An independent centre of civilization with trading links to Phoenicia was established by Phoenicians from Tyre, on the north-west African coast at Carthage.[16][17][18]

Copper Age


The copper age history period began from 6990 b2k.

The "oldest securely dated evidence of copper making, from 7,000 years ago [6990 b2k], at the archaeological site of Belovode, Serbia."[19]

The "Scandinavian [end of the last ice age was] 2000 years earlier [8,000 b2k]."[20]

Evidence for copper smelting furnaces was found near Agadez, Niger that has been dated as early as 2200 BC.[21] However, evidence for copper production in this region before 1000 BC is debated.[22][23][21]

Sub-Saharan Africa


Iron and copper smelting appeared around the same time in most parts of Africa.[23][24] As such, most Classical African civilizations outside of Egypt did not experience a distinct Bronze Age. Evidence for iron smelting appears earlier or at the same time as copper smelting in Nigeria c. 900–800 BC, Rwanda and Burundi c. 700–500 BC and Tanzania c. 300 BC.[24][21][25]

There is a longstanding debate about whether the development of both copper and iron metallurgy were independently developed in sub-Saharan Africa or were introduced from the outside across the Sahara Desert from North Africa or from the Indian Ocean.[24] Evidence for theories of independent development and for outside introduction are scarce and subject to active scholarly debate.[24] Scholars have suggested that both the relative dearth of archeological research in sub-Saharan Africa as well as long standing prejudices have limited or biased our understanding of pre-historic metallurgy on the continent.[21][26][27] One scholar characterized the state of historical knowledge as such: “To say that the history of metallurgy in sub-Saharan Africa is complicated is perhaps an understatement.”[27]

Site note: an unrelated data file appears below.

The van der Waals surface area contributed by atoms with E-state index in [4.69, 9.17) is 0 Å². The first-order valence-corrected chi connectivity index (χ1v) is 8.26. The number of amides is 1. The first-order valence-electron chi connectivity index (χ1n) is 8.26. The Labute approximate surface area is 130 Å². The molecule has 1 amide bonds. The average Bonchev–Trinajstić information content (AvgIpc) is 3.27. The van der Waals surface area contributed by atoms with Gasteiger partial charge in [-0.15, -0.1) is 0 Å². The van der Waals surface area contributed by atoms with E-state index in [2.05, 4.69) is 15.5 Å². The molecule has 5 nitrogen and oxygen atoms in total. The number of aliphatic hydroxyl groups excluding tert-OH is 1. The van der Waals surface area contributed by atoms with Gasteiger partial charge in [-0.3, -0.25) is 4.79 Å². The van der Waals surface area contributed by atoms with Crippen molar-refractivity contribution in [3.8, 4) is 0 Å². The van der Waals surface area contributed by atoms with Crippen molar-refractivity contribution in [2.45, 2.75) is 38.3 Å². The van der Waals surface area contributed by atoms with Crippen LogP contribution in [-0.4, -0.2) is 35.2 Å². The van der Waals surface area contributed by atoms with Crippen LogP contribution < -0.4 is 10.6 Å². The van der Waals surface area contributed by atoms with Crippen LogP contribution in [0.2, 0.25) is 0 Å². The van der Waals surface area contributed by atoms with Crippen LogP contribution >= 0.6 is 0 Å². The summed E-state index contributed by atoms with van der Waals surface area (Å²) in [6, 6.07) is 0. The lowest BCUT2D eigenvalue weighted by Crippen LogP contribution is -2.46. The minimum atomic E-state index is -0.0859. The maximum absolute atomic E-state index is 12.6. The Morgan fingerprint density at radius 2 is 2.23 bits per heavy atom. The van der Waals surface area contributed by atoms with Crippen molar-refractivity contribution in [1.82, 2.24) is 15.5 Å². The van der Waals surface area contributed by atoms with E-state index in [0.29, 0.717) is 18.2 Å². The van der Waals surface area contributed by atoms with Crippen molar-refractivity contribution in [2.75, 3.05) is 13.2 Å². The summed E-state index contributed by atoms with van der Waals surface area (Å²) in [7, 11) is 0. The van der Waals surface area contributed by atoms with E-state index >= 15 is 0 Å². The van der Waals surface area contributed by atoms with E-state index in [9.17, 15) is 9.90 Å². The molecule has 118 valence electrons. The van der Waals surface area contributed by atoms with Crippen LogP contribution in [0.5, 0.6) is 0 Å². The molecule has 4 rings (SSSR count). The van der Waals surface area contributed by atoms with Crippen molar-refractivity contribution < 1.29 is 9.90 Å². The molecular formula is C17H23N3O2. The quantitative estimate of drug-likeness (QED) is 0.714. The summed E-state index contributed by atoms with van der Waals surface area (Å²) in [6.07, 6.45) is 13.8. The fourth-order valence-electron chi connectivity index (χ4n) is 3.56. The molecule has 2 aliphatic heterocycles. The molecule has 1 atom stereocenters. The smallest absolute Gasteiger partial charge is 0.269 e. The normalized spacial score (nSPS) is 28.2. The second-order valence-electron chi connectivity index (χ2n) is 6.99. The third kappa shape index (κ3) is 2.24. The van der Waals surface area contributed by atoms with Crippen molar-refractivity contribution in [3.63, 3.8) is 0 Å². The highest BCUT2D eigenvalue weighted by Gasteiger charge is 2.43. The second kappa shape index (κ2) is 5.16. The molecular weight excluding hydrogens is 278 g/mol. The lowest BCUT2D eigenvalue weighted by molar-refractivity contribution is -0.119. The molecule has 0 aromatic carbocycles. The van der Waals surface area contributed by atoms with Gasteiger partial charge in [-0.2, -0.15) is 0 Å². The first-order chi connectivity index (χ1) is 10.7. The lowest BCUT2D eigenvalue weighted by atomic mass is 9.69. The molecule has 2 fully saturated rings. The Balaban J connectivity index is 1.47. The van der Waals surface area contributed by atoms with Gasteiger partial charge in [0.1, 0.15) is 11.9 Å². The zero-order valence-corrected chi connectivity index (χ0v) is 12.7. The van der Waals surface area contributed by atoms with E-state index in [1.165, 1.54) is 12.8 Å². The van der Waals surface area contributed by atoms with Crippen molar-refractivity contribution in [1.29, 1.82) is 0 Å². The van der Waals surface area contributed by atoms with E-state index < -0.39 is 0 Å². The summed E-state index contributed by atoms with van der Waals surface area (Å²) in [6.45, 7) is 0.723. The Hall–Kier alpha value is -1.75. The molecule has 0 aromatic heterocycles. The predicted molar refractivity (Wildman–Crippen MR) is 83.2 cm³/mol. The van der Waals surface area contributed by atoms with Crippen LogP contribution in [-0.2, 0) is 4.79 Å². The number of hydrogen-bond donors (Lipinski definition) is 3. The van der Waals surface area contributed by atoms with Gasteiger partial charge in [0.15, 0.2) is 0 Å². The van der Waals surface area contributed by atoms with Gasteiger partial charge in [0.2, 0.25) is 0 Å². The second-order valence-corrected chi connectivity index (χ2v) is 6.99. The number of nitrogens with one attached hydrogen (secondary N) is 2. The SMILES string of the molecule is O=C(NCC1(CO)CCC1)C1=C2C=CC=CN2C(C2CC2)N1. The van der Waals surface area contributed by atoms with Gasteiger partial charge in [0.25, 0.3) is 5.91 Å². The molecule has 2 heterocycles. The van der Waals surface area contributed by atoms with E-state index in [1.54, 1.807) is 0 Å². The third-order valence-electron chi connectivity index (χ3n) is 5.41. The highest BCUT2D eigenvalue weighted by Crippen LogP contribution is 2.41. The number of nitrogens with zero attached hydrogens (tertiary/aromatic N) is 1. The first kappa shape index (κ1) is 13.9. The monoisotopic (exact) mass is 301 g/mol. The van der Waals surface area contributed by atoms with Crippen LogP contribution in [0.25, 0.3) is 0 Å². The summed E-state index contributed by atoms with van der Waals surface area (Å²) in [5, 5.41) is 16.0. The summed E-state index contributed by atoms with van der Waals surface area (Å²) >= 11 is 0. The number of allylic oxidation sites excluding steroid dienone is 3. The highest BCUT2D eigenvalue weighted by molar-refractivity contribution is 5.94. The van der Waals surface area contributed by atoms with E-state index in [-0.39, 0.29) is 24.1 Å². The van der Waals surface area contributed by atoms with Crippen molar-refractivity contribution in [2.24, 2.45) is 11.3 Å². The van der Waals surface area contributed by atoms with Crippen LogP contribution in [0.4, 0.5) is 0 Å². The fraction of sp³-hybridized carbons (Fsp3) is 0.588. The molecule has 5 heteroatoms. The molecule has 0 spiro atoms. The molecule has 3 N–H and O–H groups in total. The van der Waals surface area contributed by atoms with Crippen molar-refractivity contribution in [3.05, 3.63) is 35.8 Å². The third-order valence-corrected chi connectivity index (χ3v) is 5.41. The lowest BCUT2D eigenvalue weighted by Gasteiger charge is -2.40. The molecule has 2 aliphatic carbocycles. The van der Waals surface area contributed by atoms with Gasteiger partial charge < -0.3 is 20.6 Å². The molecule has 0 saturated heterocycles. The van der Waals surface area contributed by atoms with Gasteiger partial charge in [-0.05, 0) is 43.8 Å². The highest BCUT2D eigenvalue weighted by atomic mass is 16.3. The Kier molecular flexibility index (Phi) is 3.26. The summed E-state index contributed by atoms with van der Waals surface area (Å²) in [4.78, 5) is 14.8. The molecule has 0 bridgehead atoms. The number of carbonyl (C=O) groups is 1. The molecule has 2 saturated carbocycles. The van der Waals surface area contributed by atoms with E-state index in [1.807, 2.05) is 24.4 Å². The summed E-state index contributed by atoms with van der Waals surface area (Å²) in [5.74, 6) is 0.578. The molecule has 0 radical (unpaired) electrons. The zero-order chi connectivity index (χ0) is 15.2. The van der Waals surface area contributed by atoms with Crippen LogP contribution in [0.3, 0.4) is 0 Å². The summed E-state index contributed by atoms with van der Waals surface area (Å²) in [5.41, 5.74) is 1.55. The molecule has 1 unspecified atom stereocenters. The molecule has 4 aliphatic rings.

The Bronze Age in Nubia, started as early as 2300 BC.[28] Copper smelting was introduced by Egyptians to the Nubian city of Meroë, in modern-day Sudan, around 2600 BC.[23] A furnace for bronze casting has been found in Kerma that is dated to 2300–1900 BC.[28]

West Africa


Evidence for Iron smelting in West Africa was found in Lejja, dating back to 2000 BC.[29]Evidence for copper smelting furnaces was found near Agadez, Niger that has been dated as early as 2200 BC.[21] However, evidence for copper production in this region before 1000 BC is debated.[22][23][21] Evidence of copper mining and smelting has been founded at Akjoujt, Mauretania that suggests small scale production c. 800 to 400 BC.[21]

Ancient history


The ancient history period dates from around 8,000 to 3,000 b2k.